Can you blame them? Well, not really. But kinda. I can’t truly empathize, but I can understand the compulsion of impoverished Africans to try and make a few bucks off transient white folks like me. Man’s gotta eat. So no, I can’t blame them.

But yes, I can, because it’s a scam and dishonesty never sits well with me. I don’t think lying sits well with any of us; we all do it, some more than others, from time to time in life, and when we do we know we’re behaving dishonourably. Deceit feels wrong. I’d rather skip the posturing and deal with a beggar… but then I’d usually turn a beggar down, too. Some dishonour is more forgivable than others, I guess.

Anyway, without the help of the “official agent” we still managed to find the crocs and watched them crush live chickens (scroll down for photos) before turning back south to find more wildlife.

This was my second visit to Mole National Park. Too bad Trish couldn’t come for this one. When she and I were here in March we managed to find two elephants way off in the bush during a guided 4X4 tour. This time a herd of bulls took up almost permanent residence in the waterhole at the bottom of the main escarpment.

Christophe and I arrived in time for the afternoon safari to the waterhole. The elephants are very accustomed to human presence and didn’t seem to care in the least as a small group of us watched them bathe.

Trish and I completely missed two primate species that are common to Mole when we were here before: the patas monkey…

And the olive baboon…

Both of which have been known to frequent the hotel veranda, where mostly obruni tourists lounge by the pool eating, drinking and smoking.

The morning of our departure I came walking along the veranda to watch the elephants take their morning bath when I heard a crashing in the bushes to my right, just off the plateau. Probably more baboons, I thought, but when I glanced over…

Yeah. I sat with this creature for almost an hour, watching him do what elephants do: eat. They consume 400 pounds of plant matter a day, I’m told. Eventually I went to get my camera but the batteries were almost dead, only enough juice for this final shot.

I bought more double-As before we got to Kintampo Falls, just off the southbound road home to Kumasi.

I stood at the base and took a pounding from the falling water that left me more refreshed than I have felt since sitting foot on African soil, five-and-a-half months ago. (G)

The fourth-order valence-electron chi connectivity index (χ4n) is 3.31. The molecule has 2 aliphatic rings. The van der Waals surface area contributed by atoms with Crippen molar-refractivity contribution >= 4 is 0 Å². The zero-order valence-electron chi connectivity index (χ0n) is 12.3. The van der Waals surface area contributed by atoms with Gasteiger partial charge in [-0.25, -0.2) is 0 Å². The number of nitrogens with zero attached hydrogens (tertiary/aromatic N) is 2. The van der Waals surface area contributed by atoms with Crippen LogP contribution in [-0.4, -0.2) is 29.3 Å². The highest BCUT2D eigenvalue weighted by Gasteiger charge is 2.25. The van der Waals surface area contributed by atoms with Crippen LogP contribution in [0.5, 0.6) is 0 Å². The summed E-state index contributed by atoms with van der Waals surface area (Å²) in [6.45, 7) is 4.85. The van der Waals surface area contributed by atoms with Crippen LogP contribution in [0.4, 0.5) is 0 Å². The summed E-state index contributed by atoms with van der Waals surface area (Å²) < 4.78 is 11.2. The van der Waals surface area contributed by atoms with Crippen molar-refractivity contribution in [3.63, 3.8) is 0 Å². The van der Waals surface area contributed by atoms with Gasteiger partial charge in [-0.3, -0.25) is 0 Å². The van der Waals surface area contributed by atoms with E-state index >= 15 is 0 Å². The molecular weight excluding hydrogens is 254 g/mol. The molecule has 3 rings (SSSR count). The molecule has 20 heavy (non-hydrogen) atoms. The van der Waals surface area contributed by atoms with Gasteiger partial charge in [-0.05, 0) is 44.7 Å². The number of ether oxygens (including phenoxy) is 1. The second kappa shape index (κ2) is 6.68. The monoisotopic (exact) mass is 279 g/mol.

Thursday, June 21, 2007

“The crocodiles are friendly”

June 18, 2007

Paga, Ghana.

Let me tell you something about crocodiles. We are not tame, despite what the dipshit tour guide told you. We are not “friendly.” We are pissed off. Wouldn’t you be?

Think of it: we’ve been living on this planet, perhaps in this very pond, since long before the ancestors of you fleshy pink primates climbed down from the trees and stood on their hind legs. We’re cousins with the dinosaurs, for God’s sake. We predate mammals by millennia.

You might think such elder status might engender some respect in you more junior species, but noooooo. You smartypantses got to be entertained. So you pay these local black-skinned brethren of yours to call us from our lagoon, so that we may suffer indignity for your viewing pleasure.

Don’t get me wrong, I’ll take the chicken. Nothing better than live meat, even if these are the scrawniest fowl I’ve ever snapped. If that pathetic squawking is making you uncomfortable I’ll be happy to end it, if you’d just tell the guide to…


Yeah. Mouthful of feathers. A little gamey, especially the legs, but succulent, succulent. Where was I?

Ah yes. The asshole griping my tail has reminded me: I’m working. It is my job to be on display like a circus freak or one of those slaves lying in a zoo for humans like you to ogle. Well, go ahead: take your photographs.

I’ll have you know, though, that I could lash around faster than you could blink and take this guy’s hand off at the elbow. So just think about that as you ponder his invitation to come and sit on me for a photo.

Sit on me. Can you believe it? And people do, they come pose on top of me. They know I won’t hurt them. Last croc from the lagoon who shredded a human wound up as a pair of boots with matching belt. No thanks. Although I must admit, every croc has his breaking point…

But I see you don’t have the guts. I also see that there will be no more tasty morsels on offer today. Very well. This is the part of the tour where I slither back into the lagoon, and you take off, get lost, go do… whatever it is you humans do when you’re not busy demeaning a miracle of planetary biology that has survived ice ages relatively unchanged.

It’s been fun. Next time bring more chicken. (G)

Thursday, June 14, 2007

Images from the Beach

June 10
Green Turtle Lodge
Near Dixcove

There was a storm at the beach but that didn't matter. There is something about the ocean that is without despair.

We went to find our way back to where it was our heads used to be. We went looking for solace and we found it.

I never used to think of the beach when I though of Africa, but now I always will. The people who built this place have a very good thing going.